The U.S. Navy successfully blasted a wayward satellite with a heat-seeking missile over the Pacific Ocean Wednesday evening, defense officials announced in a press release. A missile launched from a Navy ship struck a dying U.S. spy satellite passing 130 miles over the Pacific on Wednesday.
The satellite USA-193, also known as NROL-21, was launched into orbit Dec. 14, 2006. Shortly after it reached orbit, ground controllers lost contact with it. Though the satellite’s objective is secret, many figure it is a high-resolution radar satellite intended to produce images for the National Reconnaissance Office (NRO).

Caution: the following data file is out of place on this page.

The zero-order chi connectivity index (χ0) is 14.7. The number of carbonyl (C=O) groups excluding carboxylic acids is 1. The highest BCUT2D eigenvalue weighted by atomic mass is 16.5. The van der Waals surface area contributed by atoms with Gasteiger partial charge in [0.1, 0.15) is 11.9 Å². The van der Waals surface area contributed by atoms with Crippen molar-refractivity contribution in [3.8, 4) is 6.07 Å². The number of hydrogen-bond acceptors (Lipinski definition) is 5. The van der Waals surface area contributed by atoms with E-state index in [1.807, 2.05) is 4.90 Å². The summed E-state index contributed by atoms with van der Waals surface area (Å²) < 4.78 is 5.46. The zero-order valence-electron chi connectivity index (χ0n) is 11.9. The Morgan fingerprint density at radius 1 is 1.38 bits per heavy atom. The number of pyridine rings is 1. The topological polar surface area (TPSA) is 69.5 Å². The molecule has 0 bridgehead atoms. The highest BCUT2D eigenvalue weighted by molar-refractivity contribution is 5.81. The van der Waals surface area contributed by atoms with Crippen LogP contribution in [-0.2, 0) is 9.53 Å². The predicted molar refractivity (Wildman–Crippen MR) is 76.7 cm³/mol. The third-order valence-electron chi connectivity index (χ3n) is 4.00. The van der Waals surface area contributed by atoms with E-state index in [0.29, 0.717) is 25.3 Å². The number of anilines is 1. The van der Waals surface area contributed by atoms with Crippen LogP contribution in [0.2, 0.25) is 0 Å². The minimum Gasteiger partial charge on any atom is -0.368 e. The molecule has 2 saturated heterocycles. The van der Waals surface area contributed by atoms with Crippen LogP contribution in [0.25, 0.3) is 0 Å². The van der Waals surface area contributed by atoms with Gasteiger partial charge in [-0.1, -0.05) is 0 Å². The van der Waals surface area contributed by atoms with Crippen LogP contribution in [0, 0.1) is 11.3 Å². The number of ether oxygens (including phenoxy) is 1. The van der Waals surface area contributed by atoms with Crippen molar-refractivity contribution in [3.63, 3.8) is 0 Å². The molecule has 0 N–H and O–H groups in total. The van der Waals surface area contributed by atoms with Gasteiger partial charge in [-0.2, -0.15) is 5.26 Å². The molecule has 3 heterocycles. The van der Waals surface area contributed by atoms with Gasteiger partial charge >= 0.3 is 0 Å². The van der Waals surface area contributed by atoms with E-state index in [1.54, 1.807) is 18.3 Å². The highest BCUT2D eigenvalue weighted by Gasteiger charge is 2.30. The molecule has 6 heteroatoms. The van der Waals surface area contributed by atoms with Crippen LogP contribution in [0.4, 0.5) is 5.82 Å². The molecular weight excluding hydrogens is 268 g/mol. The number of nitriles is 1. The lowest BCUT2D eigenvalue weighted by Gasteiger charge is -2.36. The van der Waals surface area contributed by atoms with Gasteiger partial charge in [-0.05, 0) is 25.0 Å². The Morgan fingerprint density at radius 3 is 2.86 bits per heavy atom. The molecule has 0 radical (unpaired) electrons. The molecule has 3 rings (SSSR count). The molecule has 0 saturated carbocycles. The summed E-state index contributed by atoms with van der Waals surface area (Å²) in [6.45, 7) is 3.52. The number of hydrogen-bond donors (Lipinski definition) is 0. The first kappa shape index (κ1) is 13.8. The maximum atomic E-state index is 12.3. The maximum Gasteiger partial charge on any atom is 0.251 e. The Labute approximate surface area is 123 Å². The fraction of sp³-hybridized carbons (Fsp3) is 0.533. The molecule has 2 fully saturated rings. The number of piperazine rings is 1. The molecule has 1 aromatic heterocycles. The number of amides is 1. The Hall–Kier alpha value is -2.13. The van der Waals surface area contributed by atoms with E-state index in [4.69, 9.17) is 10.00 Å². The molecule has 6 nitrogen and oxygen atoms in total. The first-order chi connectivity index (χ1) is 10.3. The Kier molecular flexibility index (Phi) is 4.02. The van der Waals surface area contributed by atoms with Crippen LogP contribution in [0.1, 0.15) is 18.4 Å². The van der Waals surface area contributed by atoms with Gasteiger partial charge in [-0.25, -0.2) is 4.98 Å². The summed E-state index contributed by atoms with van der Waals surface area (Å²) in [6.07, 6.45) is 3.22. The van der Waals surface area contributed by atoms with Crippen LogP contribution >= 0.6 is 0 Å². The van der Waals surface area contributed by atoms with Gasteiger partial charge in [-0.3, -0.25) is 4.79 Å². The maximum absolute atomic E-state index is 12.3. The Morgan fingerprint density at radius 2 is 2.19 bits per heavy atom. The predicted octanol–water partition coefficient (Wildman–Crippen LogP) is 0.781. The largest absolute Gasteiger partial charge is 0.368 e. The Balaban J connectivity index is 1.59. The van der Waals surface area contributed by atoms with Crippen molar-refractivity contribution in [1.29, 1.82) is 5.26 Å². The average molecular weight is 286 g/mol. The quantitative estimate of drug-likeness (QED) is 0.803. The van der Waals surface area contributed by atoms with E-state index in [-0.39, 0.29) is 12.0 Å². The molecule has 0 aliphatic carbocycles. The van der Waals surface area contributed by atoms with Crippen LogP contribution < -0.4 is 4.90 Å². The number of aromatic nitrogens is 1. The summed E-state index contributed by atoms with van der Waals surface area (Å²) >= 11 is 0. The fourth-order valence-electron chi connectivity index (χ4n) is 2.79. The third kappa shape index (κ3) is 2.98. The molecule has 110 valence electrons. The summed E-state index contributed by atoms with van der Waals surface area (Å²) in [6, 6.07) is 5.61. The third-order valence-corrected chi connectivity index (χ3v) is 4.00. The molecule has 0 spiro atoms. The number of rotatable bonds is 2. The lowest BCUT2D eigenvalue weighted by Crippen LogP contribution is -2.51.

The Pentagon submitted orders to shoot down the spacecraft because they said its fuel tank could survive atmospheric reentry and spew 1,000 pounds (454 kilograms) of toxic hydrazine gas over an area about the size of two football fields. The initial view of missile strike indicates it probably did hit the spacecraft’s fuel tank, a defense official said, but whether or not the threat was completely eliminated is unknown at this time.
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